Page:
When a strange incident leaves 17-year-old Makoto Konno with ability to ‘leap’ backwards through time, she does exactly what most people would do- uses her ability for her own personal gain. Nonetheless, as fun as it is to avoid mishaps, pick up extra pocket money and improve her grades, it gradually becomes clear that messing around with time has its consequences, and that trying to change one thing for the better can make something else far worse.
By the time I got around to watching The Girl Who Leapt Through Time, it seemed to be one of those films that practically everyone had seen and written about long ago. Nonetheless, having finally sat down to see the movie, I enjoyed it so much that it felt wrong not to let it pass without at least contributing my thoughts on it.
Throughout the first part of the film, the most refreshing part about The Girl Who Leapt Through Time is that, title aside, it isn’t yet another cookie-cutter time travel ‘epic’; gone are the usual clichés of people visiting dull periods in history or trying to save the world- instead, Makoto does what we’d all like to do with this ability. Failed a test? No problem, just memorise the right answers, then go back and ace it. Missed out on the last dessert? Never mind- you can always nip back and poach it from the fridge before someone else does. These are exactly the kind of things that motivate Makoto, and watching her early exploits with leaping is both fun and entertaining.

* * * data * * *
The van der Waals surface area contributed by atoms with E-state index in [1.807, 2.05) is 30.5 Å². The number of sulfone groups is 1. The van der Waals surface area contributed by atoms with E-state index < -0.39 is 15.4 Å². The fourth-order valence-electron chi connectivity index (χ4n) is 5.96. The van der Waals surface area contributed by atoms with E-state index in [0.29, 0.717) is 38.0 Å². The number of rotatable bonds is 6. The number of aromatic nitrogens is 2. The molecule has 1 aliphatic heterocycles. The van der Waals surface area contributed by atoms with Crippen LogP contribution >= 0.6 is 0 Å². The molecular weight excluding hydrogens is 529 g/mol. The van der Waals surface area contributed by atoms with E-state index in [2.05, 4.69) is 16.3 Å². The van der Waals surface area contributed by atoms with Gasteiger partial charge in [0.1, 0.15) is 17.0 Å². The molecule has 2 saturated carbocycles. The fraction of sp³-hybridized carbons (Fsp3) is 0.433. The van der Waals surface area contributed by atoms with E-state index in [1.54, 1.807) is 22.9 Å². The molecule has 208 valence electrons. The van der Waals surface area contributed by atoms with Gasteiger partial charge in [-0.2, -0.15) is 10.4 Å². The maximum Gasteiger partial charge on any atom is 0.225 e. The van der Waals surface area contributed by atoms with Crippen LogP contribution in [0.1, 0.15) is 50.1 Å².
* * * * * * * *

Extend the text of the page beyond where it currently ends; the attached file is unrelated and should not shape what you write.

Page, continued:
In time, though, the tone starts to get a bit more serious- after all, when you’re busy improving life for yourself, what effect does it have on other people? Even if you only change little things, after a while they begin to add up- and what makes life better for you may end up causing someone else to suffer. If the first half of the movie was enjoyable for its light-hearted comedy, then the second half rounds it out with this more thoughtful and poignant style, illustrated by the changing relationships between the characters, and rounded off with an interesting twist.
Visually, The Girl Who Leapt Through Time keeps its character designs subdued and simple (but none the less technically accomplished), whilst settings and backgrounds are soft and bright. In still screencaps, the style may look simplistic, but in motion it attains a fluid beauty of its own that complements the mood of the film.
A film that starts light-hearted and builds into something more meaningful, The Girl Who Leapt Through Time is an enjoyable ride from start to finish. Time travel may all too often be the subject of worn out plot clichés, but if this movie is anything to go by, there’s life in the concept yet.